Full-field scores from the Abu Dhabi HSBC Championship


Fisher took a big step toward ending his winless drought with an eagle on the par-5 second followed by a pair of birdies, and he stood five shots clear of Fleetwood with only nine holes to go. But while Fleetwood played Nos. 10-15 in 4 under, Fisher played the same stretch in 2 over and was unable to eagle the closing hole to force a playoff.

While Fisher remains in search of an elusive trophy, his world ranking has benefited from his recent play. The veteran was ranked outside the top 100 in the world as recently as September 2016, but his Abu Dhabi runner-up result is expected to move him inside the top 30 when the new rankings are published.

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McIlroy (T-3) notches another Abu Dhabi close call

By Will GrayJanuary 21, 2018, 1:08 pm

Rory McIlroy's trend of doing everything but hoist the trophy at the Abu Dhabi HSBC Championship is alive and well.

Making his first start since early October, McIlroy showed few signs of rust en route to a tie for third. Amid gusty winds, he closed with a 2-under 70 to finish the week at 18 under, four shots behind Tommy Fleetwood who rallied to win this event for the second consecutive year.

The result continues a remarkable trend for the Ulsterman, who has now finished third or better seven of the last eight years in Abu Dhabi - all while never winning the tournament. That stretch includes four runner-up finishes and now two straight T-3 results.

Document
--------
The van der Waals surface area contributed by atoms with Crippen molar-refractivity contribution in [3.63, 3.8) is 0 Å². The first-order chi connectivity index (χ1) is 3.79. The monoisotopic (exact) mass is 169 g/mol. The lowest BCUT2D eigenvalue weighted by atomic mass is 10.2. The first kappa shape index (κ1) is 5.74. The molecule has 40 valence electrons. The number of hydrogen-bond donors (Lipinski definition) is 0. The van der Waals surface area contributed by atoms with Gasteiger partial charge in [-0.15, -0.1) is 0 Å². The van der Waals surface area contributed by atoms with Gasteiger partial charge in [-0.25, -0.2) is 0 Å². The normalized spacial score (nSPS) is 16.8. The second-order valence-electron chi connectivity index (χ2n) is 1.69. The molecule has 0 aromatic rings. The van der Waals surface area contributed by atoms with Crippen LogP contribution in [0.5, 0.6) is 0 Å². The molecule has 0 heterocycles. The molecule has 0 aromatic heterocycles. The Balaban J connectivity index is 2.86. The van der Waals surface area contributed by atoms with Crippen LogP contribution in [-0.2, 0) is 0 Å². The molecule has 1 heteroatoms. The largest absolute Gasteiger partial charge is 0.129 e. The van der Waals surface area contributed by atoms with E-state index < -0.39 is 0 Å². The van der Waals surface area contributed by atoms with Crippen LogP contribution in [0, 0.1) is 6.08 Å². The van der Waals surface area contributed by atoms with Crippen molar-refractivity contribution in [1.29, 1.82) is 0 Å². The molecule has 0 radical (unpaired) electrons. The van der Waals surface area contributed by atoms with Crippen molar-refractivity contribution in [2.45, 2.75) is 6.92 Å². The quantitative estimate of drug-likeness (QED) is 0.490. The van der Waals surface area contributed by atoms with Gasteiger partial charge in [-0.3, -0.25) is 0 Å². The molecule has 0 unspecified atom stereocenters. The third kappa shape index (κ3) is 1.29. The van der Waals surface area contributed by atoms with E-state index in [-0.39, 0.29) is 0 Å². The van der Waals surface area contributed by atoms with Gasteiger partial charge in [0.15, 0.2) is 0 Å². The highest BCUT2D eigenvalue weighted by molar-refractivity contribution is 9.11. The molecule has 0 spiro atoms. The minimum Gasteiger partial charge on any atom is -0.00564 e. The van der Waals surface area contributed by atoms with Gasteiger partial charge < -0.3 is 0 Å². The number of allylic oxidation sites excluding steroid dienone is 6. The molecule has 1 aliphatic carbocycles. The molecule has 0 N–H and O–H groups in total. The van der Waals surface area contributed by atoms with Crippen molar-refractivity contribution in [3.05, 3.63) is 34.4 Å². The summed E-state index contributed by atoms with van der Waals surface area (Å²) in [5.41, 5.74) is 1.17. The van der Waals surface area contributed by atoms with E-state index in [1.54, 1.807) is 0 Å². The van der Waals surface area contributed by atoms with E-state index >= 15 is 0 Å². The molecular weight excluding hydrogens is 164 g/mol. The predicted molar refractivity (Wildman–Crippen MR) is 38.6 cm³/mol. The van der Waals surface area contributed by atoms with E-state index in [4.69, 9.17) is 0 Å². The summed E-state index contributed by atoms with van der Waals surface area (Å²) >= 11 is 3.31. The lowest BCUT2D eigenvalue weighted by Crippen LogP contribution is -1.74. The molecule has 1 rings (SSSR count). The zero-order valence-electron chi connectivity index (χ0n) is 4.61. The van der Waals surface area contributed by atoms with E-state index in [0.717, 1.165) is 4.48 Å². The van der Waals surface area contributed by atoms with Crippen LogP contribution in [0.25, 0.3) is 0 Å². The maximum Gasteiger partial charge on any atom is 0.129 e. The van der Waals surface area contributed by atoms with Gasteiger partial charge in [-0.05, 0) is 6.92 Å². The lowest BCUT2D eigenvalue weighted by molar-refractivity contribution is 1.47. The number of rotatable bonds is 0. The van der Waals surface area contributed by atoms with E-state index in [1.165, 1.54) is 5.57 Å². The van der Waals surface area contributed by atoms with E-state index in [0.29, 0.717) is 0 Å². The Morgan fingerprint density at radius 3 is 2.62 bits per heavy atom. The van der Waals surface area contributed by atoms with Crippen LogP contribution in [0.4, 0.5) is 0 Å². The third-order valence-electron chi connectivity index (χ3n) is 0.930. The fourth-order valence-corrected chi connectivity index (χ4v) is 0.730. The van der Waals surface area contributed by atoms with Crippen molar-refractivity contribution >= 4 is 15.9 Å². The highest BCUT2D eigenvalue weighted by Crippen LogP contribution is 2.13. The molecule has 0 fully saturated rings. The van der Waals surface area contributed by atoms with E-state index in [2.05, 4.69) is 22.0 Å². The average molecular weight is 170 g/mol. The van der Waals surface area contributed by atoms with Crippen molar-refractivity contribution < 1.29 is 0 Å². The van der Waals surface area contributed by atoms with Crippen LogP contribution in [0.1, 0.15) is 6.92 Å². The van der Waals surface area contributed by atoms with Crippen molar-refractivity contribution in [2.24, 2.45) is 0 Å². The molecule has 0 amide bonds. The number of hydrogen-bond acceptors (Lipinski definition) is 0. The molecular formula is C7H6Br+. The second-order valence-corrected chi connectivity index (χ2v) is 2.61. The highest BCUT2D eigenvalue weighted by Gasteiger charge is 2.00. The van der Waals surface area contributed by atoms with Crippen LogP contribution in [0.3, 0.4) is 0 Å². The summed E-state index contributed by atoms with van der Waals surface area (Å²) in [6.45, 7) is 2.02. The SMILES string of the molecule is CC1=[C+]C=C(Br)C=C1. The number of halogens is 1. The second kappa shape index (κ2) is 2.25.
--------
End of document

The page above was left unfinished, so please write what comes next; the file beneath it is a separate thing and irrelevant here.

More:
Full-field scores from the Abu Dhabi HSBC Championship


McIlroy is entering off a disappointing 2017 in which he was injured in his first start and missed two chunks of time while trying to regain his health. He has laid out an ambitious early-season schedule, one that will include a trip to Dubai next week and eight worldwide tournament starts before he heads to the Masters.

McIlroy started the final round one shot off the lead, and he remained in contention after two birdies over his first four holes. But a bogey on No. 6 slowed his momentum, and McIlroy wasn't able to make a back-nine birdie until the closing hole, at which point the title was out of reach.

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Fleetwood rallies to defend Abu Dhabi title

By Will GrayJanuary 21, 2018, 12:48 pm

The 2018 European Tour season has begun just as the 2017 one ended: with Tommy Fleetwood's name atop the standings.

Facing the most difficult conditions of the week, Fleetwood charged down the stretch to shoot a 7-under 65 in the final round of the Abu Dhabi HSBC Championship, good enough for a two-shot win and a successful title defense.

Abu Dhabi was the start of Fleetwood's resurgence a year ago, the first of two European Tour victories en route to the season-long Race to Dubai title. This time around the Englishman started the final round two shots off the lead but rallied with six birdies over his final nine holes to reclaim the trophy.


Full-field scores from the Abu Dhabi HSBC Championship


Fleetwood was five shots behind countryman Ross Fisher when he made the turn, but he birdied the par-5 10th and then added four birdies in a five-hole stretch from Nos. 12-16. The decisive shot came on the final hole, when his pitch from the left rough nestled within a few feet of the hole for a closing birdie.

Fleetwood's 22-under total left him two shots ahead of Fisher and four shots clear of Rory McIlroy and Matthew Fitzpatrick. After entering the week ranked No. 18, Fleetwood is expected to move to at least No. 12 in the world when the new rankings are published.